How the iPhone Has Changed the World
When Steve Jobs said that the iPhone would change the world in 2007, we all just nodded our heads, enthralled with the idea of mobile computing. Time with our phones has quickly outpaced time spent with our gaming consoles, e-readers and dictionaries. We can do just about anything we want from the iPhone.
Put the controllers down; all you need is your phone to have access to the most popular gaming platform. It might not be the only full-touch control gaming device (think Android phones), but it’s certainly the most popular out there.
iPhone gaming has taken new heights and inspired a line of peripherals with graphics that perform better than on some laptops. A year ago, the Unreal engine that powers games likes Bioshock, Mass Effect and Gears of War was used to create Epic Citadel, an iPhone game. The game itself wasn’t entirely successful, which many people blame on a loose storyline and not enough variety in the action.
What it actually means, though, is that iPhone games are progressing rapidly. They’re becoming just as good as console games, even if they are more condensed. Though many feel like the iPhone is the bastion of casual games, there are very serious, very legitimate games in the App Store.
For students, the relationship between phones and life becomes even deeper. They’re using their phones for flashcards and writing quizzes for themselves on it. Online learning opportunities for college students become convenient enough that a student can take their studies on the road or even get in some reading time at work or when they’re commuting.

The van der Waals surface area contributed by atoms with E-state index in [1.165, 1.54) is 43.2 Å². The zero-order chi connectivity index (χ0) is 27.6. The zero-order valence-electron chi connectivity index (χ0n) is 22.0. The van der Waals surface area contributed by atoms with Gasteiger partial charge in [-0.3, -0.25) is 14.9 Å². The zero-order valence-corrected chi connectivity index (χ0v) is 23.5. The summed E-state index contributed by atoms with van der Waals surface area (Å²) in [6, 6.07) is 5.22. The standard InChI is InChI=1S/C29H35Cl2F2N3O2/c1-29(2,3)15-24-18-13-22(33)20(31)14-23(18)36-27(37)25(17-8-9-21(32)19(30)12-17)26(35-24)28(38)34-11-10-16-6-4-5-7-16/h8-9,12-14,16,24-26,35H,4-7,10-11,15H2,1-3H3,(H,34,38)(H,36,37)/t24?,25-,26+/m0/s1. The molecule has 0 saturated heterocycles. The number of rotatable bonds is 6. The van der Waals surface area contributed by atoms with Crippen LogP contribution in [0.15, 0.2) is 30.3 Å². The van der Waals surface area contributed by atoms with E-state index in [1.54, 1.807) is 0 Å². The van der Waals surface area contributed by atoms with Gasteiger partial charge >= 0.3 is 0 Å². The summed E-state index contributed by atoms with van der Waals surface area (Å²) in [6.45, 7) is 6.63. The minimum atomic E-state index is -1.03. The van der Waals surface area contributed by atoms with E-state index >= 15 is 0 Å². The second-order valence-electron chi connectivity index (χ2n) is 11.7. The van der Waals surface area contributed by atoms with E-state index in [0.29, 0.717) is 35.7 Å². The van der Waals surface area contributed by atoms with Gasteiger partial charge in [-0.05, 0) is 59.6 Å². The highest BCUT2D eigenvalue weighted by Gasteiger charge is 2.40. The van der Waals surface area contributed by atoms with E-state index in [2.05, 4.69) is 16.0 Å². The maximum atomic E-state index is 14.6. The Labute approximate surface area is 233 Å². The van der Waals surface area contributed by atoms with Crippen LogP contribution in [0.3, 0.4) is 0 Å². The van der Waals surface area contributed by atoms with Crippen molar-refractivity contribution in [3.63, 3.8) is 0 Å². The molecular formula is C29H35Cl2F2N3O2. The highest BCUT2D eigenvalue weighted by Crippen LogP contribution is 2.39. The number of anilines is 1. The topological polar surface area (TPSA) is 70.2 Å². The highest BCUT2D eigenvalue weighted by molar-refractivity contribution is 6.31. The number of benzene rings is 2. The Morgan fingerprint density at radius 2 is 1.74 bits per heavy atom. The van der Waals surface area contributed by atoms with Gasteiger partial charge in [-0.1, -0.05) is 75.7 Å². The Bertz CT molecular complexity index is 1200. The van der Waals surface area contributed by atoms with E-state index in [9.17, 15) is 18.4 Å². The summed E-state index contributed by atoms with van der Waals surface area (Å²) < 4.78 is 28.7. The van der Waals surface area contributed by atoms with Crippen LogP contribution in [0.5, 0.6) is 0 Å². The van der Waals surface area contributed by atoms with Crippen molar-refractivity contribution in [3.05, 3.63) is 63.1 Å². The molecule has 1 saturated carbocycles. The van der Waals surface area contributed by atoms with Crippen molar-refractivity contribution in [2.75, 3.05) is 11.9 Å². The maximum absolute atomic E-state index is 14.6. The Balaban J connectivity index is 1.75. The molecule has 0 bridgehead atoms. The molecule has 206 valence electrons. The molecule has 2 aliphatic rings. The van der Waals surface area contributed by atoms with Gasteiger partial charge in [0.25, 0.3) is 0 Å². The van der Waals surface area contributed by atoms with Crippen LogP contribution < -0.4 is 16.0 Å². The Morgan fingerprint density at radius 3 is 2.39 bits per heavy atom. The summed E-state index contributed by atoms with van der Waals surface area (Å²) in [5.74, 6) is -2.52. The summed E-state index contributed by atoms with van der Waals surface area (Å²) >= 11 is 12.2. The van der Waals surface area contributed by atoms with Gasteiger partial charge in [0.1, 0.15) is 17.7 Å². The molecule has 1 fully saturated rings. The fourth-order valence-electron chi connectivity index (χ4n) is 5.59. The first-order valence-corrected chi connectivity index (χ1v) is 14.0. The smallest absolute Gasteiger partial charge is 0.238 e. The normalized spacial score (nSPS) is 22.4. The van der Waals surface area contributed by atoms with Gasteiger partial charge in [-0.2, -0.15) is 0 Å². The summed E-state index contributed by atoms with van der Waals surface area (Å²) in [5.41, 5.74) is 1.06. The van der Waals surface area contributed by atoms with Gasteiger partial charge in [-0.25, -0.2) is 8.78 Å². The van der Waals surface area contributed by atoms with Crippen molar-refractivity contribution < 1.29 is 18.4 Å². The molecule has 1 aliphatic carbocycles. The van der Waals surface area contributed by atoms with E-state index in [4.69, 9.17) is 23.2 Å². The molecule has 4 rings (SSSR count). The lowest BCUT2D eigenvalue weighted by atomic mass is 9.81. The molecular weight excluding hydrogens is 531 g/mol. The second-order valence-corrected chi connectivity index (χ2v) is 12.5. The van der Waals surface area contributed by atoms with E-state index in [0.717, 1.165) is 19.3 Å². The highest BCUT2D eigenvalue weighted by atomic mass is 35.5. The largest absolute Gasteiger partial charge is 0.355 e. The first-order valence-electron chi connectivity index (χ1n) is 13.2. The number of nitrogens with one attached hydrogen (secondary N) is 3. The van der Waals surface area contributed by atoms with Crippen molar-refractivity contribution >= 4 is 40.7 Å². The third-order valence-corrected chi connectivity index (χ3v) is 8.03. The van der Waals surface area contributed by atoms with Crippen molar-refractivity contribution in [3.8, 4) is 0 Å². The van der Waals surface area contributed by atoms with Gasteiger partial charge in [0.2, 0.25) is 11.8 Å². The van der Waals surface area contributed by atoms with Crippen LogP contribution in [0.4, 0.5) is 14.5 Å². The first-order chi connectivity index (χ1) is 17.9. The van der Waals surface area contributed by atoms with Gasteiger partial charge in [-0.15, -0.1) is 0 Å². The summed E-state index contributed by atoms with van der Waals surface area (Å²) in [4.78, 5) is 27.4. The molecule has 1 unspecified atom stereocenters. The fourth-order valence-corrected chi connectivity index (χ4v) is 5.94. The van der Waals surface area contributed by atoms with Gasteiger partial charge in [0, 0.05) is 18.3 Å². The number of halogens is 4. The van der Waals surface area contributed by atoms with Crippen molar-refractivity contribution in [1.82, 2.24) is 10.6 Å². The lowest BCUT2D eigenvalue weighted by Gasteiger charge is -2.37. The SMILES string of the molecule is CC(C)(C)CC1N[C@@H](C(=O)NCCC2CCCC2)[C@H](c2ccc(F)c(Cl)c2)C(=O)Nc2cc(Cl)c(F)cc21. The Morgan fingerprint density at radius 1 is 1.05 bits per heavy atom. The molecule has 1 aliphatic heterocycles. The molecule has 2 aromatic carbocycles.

Apps like Kindle and Nook help students even more since they can rent and borrow books and textbooks from libraries and stores across the nation. Kindle even has an e-textbook program through the Amazon App Store.
The iPhone is especially great for college students because of programs like myHomework, which allow them the ultimate in custom organization. The influx of apps means that organizations can become intensely personalized to a demographic, and students are definitely taking advantage of that.
By now, you’ve probably seen the study that was done to prove our brains are now storing things differently because of technology. Instead of remembering what things mean, we remember where we can look them up.
If you’re lost, you don’t grab your phone to call someone; you open up your navigation application and find your way out. If you need to look something up, you open up your Wikipedia app and find your answer there. If there’s anything you need, you can always find it through your phone.
iPhones have it set firmly into our minds that if you need something, it will be there for you. If you can’t find the proper app, you’re either not looking hard enough or you just have to wait a few weeks for it to be developed.